In – Line Phase -Contrast X – ray Imaging and Tomography for Materials Science
X-ray phase-contrast imaging and tomography make use of the refraction of X-rays by the sample in image formation. This provides considerable additional information in the image compared to conve ntional X-ray imaging methods, which rely solely on X-ray absorption by the sample. Phase-contrast imaging highlights edges and internal boundaries of a sample and is thus complementary to absorption contrast, which is more sensitive to the bulk of the sample. Phase-contrast can also be used to image low-density materials, which do not absorb X -rays sufficiently to form a conventional X-ray image. In the context of materials science, X-ray phase-contrast imaging and tomography have particular value in the 2D and 3D characterization of low-density materials, the detection of cracks and voids and the analysis of composites and multiphase materials where the different components have similar X-ray attenuation coefficients.
X-ray inspection – lets you know what’s inside (Article)
X-ray inspection, also called radiography or radiographic testing, is a very effective method of uncovering subsurface defects in materials and products. Laboratory Testing Inc. performs industrial radiography, using both digital radiography (computed radiography) and film radiography (conventional radiography) techniques.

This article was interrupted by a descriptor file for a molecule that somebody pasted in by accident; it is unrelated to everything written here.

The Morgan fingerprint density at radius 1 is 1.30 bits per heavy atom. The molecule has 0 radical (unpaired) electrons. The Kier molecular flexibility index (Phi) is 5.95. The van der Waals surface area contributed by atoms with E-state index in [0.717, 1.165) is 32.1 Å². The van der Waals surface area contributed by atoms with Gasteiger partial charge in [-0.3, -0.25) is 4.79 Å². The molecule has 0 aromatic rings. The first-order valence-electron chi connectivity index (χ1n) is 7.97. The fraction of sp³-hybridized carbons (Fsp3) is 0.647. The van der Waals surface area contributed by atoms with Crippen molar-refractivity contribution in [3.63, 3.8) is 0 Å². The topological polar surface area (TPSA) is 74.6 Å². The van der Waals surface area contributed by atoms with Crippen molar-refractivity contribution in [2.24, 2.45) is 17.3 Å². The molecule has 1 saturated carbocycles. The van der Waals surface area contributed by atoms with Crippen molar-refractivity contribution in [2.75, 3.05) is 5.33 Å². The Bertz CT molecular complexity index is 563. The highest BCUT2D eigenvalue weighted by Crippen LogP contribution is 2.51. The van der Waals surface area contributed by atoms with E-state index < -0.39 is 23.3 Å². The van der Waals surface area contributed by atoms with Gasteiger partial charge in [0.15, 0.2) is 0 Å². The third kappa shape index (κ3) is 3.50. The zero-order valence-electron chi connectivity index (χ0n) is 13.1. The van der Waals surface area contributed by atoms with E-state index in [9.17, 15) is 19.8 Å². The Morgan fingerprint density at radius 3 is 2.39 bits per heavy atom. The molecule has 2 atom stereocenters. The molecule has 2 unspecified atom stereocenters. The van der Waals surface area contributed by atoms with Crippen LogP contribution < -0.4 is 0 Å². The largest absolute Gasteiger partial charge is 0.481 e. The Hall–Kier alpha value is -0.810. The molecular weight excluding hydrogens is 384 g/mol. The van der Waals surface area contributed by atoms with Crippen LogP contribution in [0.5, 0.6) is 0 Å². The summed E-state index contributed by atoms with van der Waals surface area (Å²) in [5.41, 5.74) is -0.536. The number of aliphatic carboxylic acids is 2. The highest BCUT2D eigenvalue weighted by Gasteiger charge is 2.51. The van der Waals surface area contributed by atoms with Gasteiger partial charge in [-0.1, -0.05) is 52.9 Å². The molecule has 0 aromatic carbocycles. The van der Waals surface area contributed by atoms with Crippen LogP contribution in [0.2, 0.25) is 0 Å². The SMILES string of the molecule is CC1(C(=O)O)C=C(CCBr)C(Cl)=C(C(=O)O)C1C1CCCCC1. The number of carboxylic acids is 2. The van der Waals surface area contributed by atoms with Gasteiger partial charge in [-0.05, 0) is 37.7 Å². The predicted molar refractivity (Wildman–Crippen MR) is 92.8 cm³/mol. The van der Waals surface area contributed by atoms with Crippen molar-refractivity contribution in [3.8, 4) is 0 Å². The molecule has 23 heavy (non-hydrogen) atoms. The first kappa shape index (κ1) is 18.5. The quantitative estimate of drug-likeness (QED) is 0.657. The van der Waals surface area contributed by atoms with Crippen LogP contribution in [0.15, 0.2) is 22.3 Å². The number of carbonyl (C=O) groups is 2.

A Novel Multi-Probe Resistivity Approach to Inspect Green-State Metal Powder Compacts (Book)
This paper describes a new instrumentation approach to the nondestructive testing of green-state powdered metallurgy components. These samples are likely to generate surface-breaking and subsurface defects prior to sintering. Exploiting the principles of electric resistivity or potential drop measurements in solids, a system is configured which is capable of recording surface voltage distributions due to impressed current inputs. At the heart of this novel testing procedure is a multiple-pin sensor which allows for flexible measurement conditions in order to cover wide surface areas. Practical tests with production samples compare well with both analytical and numerical modeling techniques in predicting surface voltage distributions. Furthermore, initial studies of surface-breaking flaws exhibit excellent defect detectability.
Density evaluation of powder metallurgy compacts using in situ X-ray radiography (Article, Book)
The measurement of density in porous materials during mass production process is one of the most important factors in industry. The existing methods for measuring density such as hydrostatic weighing and microscopic examinations have some limitations and some inherent problems associated with them. Recently, processes based on radiography have emerged. This paper deals with the in situ measurement of density of porous materials using X-ray techniques. For this purpose, experiments have been performed at various density levels of powder metallurgy compacts. in situ X-ray radiography was then carried out on samples. A correlation has been made between the film density of radiographic film and the surface density of the compacts. A mathematical relationship was derived between the absorbed X-ray, the film intensity and the compact density. The comparison of values of the experimental data and mathematical relationship reveals 1?6% average discrepancies.